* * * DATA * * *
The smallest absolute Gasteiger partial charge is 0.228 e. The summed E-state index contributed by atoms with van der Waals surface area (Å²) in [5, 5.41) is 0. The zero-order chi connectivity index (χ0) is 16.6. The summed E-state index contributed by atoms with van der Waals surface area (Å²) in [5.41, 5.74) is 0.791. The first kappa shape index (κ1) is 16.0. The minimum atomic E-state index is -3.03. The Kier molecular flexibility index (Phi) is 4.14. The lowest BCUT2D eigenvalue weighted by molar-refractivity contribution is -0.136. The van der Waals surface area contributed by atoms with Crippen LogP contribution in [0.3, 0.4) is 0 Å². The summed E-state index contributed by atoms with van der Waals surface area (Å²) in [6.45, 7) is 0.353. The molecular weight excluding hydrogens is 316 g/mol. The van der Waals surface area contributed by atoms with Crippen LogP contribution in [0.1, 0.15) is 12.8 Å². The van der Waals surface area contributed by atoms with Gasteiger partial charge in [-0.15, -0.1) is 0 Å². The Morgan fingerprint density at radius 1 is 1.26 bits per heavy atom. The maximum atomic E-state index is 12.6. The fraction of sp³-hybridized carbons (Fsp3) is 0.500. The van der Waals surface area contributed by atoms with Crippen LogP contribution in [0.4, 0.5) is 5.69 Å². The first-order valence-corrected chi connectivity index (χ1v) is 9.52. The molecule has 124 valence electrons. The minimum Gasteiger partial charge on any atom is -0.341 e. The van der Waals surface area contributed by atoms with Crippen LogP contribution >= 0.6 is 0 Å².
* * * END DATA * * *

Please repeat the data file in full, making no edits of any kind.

The smallest absolute Gasteiger partial charge is 0.228 e. The summed E-state index contributed by atoms with van der Waals surface area (Å²) in [5, 5.41) is 0. The zero-order chi connectivity index (χ0) is 16.6. The summed E-state index contributed by atoms with van der Waals surface area (Å²) in [5.41, 5.74) is 0.791. The first kappa shape index (κ1) is 16.0. The minimum atomic E-state index is -3.03. The Kier molecular flexibility index (Phi) is 4.14. The lowest BCUT2D eigenvalue weighted by molar-refractivity contribution is -0.136. The van der Waals surface area contributed by atoms with Crippen LogP contribution in [0.3, 0.4) is 0 Å². The summed E-state index contributed by atoms with van der Waals surface area (Å²) in [6.45, 7) is 0.353. The molecular weight excluding hydrogens is 316 g/mol. The van der Waals surface area contributed by atoms with Crippen LogP contribution in [0.1, 0.15) is 12.8 Å². The van der Waals surface area contributed by atoms with Gasteiger partial charge in [-0.15, -0.1) is 0 Å². The Morgan fingerprint density at radius 1 is 1.26 bits per heavy atom. The maximum atomic E-state index is 12.6. The fraction of sp³-hybridized carbons (Fsp3) is 0.500. The van der Waals surface area contributed by atoms with Crippen LogP contribution in [0.4, 0.5) is 5.69 Å². The first-order valence-corrected chi connectivity index (χ1v) is 9.52. The molecule has 124 valence electrons. The minimum Gasteiger partial charge on any atom is -0.341 e. The van der Waals surface area contributed by atoms with Crippen LogP contribution >= 0.6 is 0 Å².